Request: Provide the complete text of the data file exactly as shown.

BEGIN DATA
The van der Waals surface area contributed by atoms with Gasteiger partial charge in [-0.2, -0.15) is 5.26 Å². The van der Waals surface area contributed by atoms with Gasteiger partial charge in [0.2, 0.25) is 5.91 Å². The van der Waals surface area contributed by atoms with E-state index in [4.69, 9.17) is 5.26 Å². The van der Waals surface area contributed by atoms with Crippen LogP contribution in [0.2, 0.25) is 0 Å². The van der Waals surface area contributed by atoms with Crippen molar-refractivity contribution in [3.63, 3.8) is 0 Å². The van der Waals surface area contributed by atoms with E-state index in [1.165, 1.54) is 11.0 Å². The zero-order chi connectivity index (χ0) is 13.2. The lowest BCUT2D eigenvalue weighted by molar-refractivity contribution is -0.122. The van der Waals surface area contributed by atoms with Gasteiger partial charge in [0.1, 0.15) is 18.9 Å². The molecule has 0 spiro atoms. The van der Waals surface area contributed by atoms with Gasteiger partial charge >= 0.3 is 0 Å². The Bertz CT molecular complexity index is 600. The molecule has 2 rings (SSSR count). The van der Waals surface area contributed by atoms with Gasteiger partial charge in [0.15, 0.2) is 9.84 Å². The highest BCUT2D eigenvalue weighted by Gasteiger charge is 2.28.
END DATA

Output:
The van der Waals surface area contributed by atoms with Gasteiger partial charge in [-0.2, -0.15) is 5.26 Å². The van der Waals surface area contributed by atoms with Gasteiger partial charge in [0.2, 0.25) is 5.91 Å². The van der Waals surface area contributed by atoms with E-state index in [4.69, 9.17) is 5.26 Å². The van der Waals surface area contributed by atoms with Crippen LogP contribution in [0.2, 0.25) is 0 Å². The van der Waals surface area contributed by atoms with Crippen molar-refractivity contribution in [3.63, 3.8) is 0 Å². The van der Waals surface area contributed by atoms with E-state index in [1.165, 1.54) is 11.0 Å². The zero-order chi connectivity index (χ0) is 13.2. The lowest BCUT2D eigenvalue weighted by molar-refractivity contribution is -0.122. The van der Waals surface area contributed by atoms with Gasteiger partial charge in [0.1, 0.15) is 18.9 Å². The molecule has 0 spiro atoms. The van der Waals surface area contributed by atoms with Gasteiger partial charge >= 0.3 is 0 Å². The Bertz CT molecular complexity index is 600. The molecule has 2 rings (SSSR count). The van der Waals surface area contributed by atoms with Gasteiger partial charge in [0.15, 0.2) is 9.84 Å². The highest BCUT2D eigenvalue weighted by Gasteiger charge is 2.28.